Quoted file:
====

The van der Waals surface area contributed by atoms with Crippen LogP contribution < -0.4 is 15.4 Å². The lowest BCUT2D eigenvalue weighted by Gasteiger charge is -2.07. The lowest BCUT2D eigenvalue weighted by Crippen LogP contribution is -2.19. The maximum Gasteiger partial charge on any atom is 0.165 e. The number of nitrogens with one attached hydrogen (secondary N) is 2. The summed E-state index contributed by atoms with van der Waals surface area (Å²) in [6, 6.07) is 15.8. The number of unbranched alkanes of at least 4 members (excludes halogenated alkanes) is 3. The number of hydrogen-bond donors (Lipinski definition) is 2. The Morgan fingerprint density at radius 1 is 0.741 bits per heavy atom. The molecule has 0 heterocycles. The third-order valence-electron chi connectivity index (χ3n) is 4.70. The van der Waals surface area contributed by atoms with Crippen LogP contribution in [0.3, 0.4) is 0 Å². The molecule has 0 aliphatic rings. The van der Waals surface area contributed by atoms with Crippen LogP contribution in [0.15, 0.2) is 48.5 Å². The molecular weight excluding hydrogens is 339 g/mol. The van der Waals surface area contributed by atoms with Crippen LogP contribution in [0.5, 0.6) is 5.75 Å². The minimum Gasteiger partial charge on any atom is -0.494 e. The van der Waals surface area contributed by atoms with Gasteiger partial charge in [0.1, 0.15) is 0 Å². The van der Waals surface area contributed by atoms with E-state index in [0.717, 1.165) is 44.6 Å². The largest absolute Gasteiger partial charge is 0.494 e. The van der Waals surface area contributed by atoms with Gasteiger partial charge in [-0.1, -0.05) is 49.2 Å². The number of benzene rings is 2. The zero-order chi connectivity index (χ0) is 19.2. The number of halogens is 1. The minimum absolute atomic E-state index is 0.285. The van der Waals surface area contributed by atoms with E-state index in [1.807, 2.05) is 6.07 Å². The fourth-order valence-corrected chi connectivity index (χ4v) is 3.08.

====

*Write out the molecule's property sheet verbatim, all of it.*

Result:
The van der Waals surface area contributed by atoms with Crippen LogP contribution < -0.4 is 15.4 Å². The lowest BCUT2D eigenvalue weighted by Gasteiger charge is -2.07. The lowest BCUT2D eigenvalue weighted by Crippen LogP contribution is -2.19. The maximum Gasteiger partial charge on any atom is 0.165 e. The number of nitrogens with one attached hydrogen (secondary N) is 2. The summed E-state index contributed by atoms with van der Waals surface area (Å²) in [6, 6.07) is 15.8. The number of unbranched alkanes of at least 4 members (excludes halogenated alkanes) is 3. The number of hydrogen-bond donors (Lipinski definition) is 2. The Morgan fingerprint density at radius 1 is 0.741 bits per heavy atom. The molecule has 0 heterocycles. The third-order valence-electron chi connectivity index (χ3n) is 4.70. The van der Waals surface area contributed by atoms with Crippen LogP contribution in [0.3, 0.4) is 0 Å². The molecule has 0 aliphatic rings. The van der Waals surface area contributed by atoms with Crippen LogP contribution in [0.15, 0.2) is 48.5 Å². The molecular weight excluding hydrogens is 339 g/mol. The van der Waals surface area contributed by atoms with Crippen LogP contribution in [0.5, 0.6) is 5.75 Å². The minimum Gasteiger partial charge on any atom is -0.494 e. The van der Waals surface area contributed by atoms with Gasteiger partial charge in [0.1, 0.15) is 0 Å². The van der Waals surface area contributed by atoms with E-state index in [0.717, 1.165) is 44.6 Å². The largest absolute Gasteiger partial charge is 0.494 e. The van der Waals surface area contributed by atoms with Gasteiger partial charge in [-0.1, -0.05) is 49.2 Å². The number of benzene rings is 2. The zero-order chi connectivity index (χ0) is 19.2. The number of halogens is 1. The minimum absolute atomic E-state index is 0.285. The van der Waals surface area contributed by atoms with E-state index in [1.807, 2.05) is 6.07 Å². The fourth-order valence-corrected chi connectivity index (χ4v) is 3.08.